Not everyone wants to spend more than $100 on a simple stick vacuum. If your needs are basic, there are a few budget-priced cordless stick vacs that also perform well. Our best-reviewed pick for budget cordless stick vacuum, the Eureka Quick Up 2-in-1 Cordless, 96H (Est. $50) is less than one-third the price of the top-rated Hoover Platinum Collection Linx, and it gets favorable reviews for its suction power and cleaning ability.
The Quick Up isn't the best option for carpeting, but it's great for bare floors and pet hair. Like the DC35, it offers about 15 minutes of run-time per charge -- and it takes 14 to 16 hours to re-charge the battery. The pricier DC35, on the other hand, takes only about 3.5 hours to recharge fully. The Quick Up also converts to a hand vac by simply detaching the handle.
Several owners say the Quick Up is so useful, effective and affordable that they've purchased several units to keep in convenient locations throughout their homes. "It is well designed and perfect for picking up the small stuff when you do not need to haul out the big vacuum. It is very maneuverable, nice quality and easily spot-vacuums our entire home several times on one charge," says one owner posting feedback to Amazon.com.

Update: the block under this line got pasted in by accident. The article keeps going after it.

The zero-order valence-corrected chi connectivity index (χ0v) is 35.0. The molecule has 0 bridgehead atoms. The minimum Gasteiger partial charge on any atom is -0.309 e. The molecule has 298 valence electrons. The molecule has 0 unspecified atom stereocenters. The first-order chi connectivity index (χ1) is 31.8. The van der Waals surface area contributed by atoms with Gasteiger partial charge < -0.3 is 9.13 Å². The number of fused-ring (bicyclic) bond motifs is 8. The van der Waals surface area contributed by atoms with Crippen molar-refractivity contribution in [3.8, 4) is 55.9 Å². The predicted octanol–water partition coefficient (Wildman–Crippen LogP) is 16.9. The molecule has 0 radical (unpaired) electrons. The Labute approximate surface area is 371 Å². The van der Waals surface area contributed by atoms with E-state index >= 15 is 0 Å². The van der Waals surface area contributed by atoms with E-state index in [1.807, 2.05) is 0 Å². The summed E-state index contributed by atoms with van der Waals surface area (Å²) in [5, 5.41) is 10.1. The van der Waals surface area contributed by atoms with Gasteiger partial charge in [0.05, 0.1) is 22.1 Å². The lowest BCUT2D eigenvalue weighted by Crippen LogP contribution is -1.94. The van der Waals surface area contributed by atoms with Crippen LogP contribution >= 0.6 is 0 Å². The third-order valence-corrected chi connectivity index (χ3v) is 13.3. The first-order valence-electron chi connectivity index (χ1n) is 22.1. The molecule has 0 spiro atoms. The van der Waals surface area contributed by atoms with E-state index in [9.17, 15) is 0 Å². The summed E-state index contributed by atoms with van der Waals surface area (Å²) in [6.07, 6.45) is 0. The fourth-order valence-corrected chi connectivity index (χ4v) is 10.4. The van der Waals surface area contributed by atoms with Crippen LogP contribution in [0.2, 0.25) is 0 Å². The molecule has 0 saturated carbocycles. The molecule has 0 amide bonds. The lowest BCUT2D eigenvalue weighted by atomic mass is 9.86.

Another simple option is the Dirt Devil Accucharge BD20035RED ($80) . Unlike the Quick Up, it doesn't convert to a hand vac for added cleaning functionality. It costs a bit more upfront, but it does have some features that set it apart from other cordless stick vacs. First, it uses smart-charging technology that detects when the battery is fully charged when docked and cuts the power flow to a trickle to simply maintain the charge. This avoids "over-cooking" the battery from frequent over-charging, as many users tend to store the battery on its charger, which can damage the battery and shorten its useable life.